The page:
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I just got pinged on another post because my application doesn't keep the user logged in after an iisreset.

http://stackoverflow.com/questions/2206595/how-do-i-solve-an-antiforgerytoken-exception-that-occurs-after-an-iisreset-in-my/2206609#2206609

I have to say I agree with the commenter that it is an artificial restriction.

From what I've read about Forms Authentication it appears that the logged in session information is all stored in memory and when the server is restarted you lose that information.

What I'd like to do is to simply be able to store that information somewhere, ideally in a database so that I can continue on with my sessions. I can't seem to find any way to extend it to do that though. Am I missing something? Have I misunderstood how it's working?

I realise that this is a 'free' piece of kit they're giving us but I'd rather not roll my own because there's a lot they got right and that I have the potential to screw up with my own solution.

Edit: Note this doesn't have anything to do with Session state. As far as I know I'm not using session state at all unless something under me in the framework uses it internally.

I realise that the cookies are used by the authentication but they haven't expired. I'm still getting bounced to the login page after an iisreset though.

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2 Answers 2

up vote 6 down vote accepted

Sounds like your problem here is that the <machineKey /> validationKey and decryptionKey attributes are set to AutoGenerate which means they're changing across IIS resets.

This means that encrypted persistent forms authentication cookies will no longer be valid the next they're presented.

You can fix this by manually configuring a fixed validationKey and decryptionKey. To do this take a look at this article:

How To: Configure MachineKey in ASP.NET 2.0

Scroll down to the section on "Web Farm Deployment Considerations" and Generate Cryptographically Random Keys.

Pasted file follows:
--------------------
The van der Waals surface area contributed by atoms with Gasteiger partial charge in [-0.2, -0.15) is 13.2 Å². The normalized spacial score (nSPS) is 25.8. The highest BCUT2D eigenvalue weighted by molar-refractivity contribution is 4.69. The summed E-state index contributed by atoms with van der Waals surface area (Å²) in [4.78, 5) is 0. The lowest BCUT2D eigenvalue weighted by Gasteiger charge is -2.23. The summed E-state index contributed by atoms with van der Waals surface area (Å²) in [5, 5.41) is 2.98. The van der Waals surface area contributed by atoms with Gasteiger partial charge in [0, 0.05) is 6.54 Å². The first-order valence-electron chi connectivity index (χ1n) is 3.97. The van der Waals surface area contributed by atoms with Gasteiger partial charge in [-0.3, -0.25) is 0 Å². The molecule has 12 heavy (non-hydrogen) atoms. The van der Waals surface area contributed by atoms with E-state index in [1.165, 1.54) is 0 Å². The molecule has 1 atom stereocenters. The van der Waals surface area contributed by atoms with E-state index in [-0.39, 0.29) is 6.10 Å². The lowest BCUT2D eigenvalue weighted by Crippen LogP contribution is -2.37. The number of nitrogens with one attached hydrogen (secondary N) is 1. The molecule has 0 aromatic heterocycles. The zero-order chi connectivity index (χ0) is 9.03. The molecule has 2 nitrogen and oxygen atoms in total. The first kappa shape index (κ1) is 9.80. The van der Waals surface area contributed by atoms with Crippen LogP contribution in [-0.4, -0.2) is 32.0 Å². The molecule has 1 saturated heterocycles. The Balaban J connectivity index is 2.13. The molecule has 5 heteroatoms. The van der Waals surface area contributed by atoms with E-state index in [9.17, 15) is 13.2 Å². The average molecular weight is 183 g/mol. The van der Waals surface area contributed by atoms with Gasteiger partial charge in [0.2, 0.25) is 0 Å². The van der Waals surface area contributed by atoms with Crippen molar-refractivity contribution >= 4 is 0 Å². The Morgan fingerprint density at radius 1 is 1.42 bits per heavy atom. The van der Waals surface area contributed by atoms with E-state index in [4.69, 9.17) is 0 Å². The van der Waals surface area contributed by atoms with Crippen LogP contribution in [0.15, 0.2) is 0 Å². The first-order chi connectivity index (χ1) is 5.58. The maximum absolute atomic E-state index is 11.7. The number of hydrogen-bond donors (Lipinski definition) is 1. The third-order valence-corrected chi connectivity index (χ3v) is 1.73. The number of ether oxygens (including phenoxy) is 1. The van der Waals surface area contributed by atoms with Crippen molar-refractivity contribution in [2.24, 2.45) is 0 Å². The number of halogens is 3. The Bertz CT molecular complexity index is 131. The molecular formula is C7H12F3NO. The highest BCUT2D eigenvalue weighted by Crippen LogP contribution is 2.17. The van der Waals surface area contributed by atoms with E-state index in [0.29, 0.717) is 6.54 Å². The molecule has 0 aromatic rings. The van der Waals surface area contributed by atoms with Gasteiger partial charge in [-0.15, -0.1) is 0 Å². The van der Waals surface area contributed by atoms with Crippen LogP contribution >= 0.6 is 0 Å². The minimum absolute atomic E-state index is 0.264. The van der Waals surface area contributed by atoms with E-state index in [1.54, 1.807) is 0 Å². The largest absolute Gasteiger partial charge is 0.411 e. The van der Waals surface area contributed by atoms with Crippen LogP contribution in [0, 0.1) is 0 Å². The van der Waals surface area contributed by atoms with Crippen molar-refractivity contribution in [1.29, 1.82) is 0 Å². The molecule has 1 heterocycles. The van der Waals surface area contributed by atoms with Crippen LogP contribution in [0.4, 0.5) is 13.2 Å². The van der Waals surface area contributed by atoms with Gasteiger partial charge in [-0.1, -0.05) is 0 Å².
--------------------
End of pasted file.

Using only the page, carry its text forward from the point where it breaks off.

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The Authentication session and the 'Session State' (Where anti forgeries tokens are tracked) are two completely seperate things in ASP.NET.

Authentication is tracked by a cookie in the browser (usually) and so will not be afected by iis restart.

Session State is, by default, stored in memory (where it will be killed by restart), but can be stored easily in SQL Server or a dedicated State Server process (which will both survice iis restarts).

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Yes, if you move away from using InProc, then you get session persistence across application restarts, and across physical server moves if you're in a loadbalanced environment: See msdn.microsoft.com/en-us/library/ms178586.aspx for more details on the different modes. –  Zhaph - Ben Duguid Feb 5 '10 at 13:26
    
You are right that session state is something different. From what I understand there is some state stored internally for the authentication though to prevent expiry fraud etc. At least I think that's what happens. Anyway, when I iisreset my apps they bounce you to the login page next request. I don't use Session anywhere afaik (unless ASP.Net MVC does under the hood). –  Colin Newell Feb 5 '10 at 13:28
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There's no Authentication state stored in server memory. It's just an encrypted cookie on the client. MVC does use session state now and then for some of it's features though. Did you biuld this from the MVC demo? Maybe it is checking a session var? –  UpTheCreek Feb 5 '10 at 13:44
    
To tell the truth it looks like I have an answer on my original question that answers this. I'm just verifying it now. I was assuming there was state since it stopped working but it looks like it might actually be because the machine key is regenerated. stackoverflow.com/questions/2206595/… –  Colin Newell Feb 5 '10 at 13:52

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